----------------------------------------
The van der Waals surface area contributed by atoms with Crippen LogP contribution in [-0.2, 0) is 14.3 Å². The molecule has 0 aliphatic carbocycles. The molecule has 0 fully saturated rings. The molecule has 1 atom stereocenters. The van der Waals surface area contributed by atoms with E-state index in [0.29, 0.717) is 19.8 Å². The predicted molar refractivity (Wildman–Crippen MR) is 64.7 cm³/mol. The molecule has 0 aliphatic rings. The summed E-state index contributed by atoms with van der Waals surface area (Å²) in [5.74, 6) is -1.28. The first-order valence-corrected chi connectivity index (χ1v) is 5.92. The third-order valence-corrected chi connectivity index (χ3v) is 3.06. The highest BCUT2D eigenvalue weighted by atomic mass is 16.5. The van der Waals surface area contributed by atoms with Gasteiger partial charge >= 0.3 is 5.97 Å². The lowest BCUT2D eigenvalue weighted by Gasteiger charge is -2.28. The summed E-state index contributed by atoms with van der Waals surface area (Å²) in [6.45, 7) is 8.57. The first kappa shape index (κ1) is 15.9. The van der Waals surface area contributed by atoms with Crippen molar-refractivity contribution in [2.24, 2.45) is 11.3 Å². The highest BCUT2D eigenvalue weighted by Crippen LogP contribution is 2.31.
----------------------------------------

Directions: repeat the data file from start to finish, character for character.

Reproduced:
The van der Waals surface area contributed by atoms with Crippen LogP contribution in [-0.2, 0) is 14.3 Å². The molecule has 0 aliphatic carbocycles. The molecule has 0 fully saturated rings. The molecule has 1 atom stereocenters. The van der Waals surface area contributed by atoms with E-state index in [0.29, 0.717) is 19.8 Å². The predicted molar refractivity (Wildman–Crippen MR) is 64.7 cm³/mol. The molecule has 0 aliphatic rings. The summed E-state index contributed by atoms with van der Waals surface area (Å²) in [5.74, 6) is -1.28. The first-order valence-corrected chi connectivity index (χ1v) is 5.92. The third-order valence-corrected chi connectivity index (χ3v) is 3.06. The highest BCUT2D eigenvalue weighted by atomic mass is 16.5. The van der Waals surface area contributed by atoms with Gasteiger partial charge >= 0.3 is 5.97 Å². The lowest BCUT2D eigenvalue weighted by Gasteiger charge is -2.28. The summed E-state index contributed by atoms with van der Waals surface area (Å²) in [6.45, 7) is 8.57. The first kappa shape index (κ1) is 15.9. The van der Waals surface area contributed by atoms with Crippen molar-refractivity contribution in [2.24, 2.45) is 11.3 Å². The highest BCUT2D eigenvalue weighted by Crippen LogP contribution is 2.31.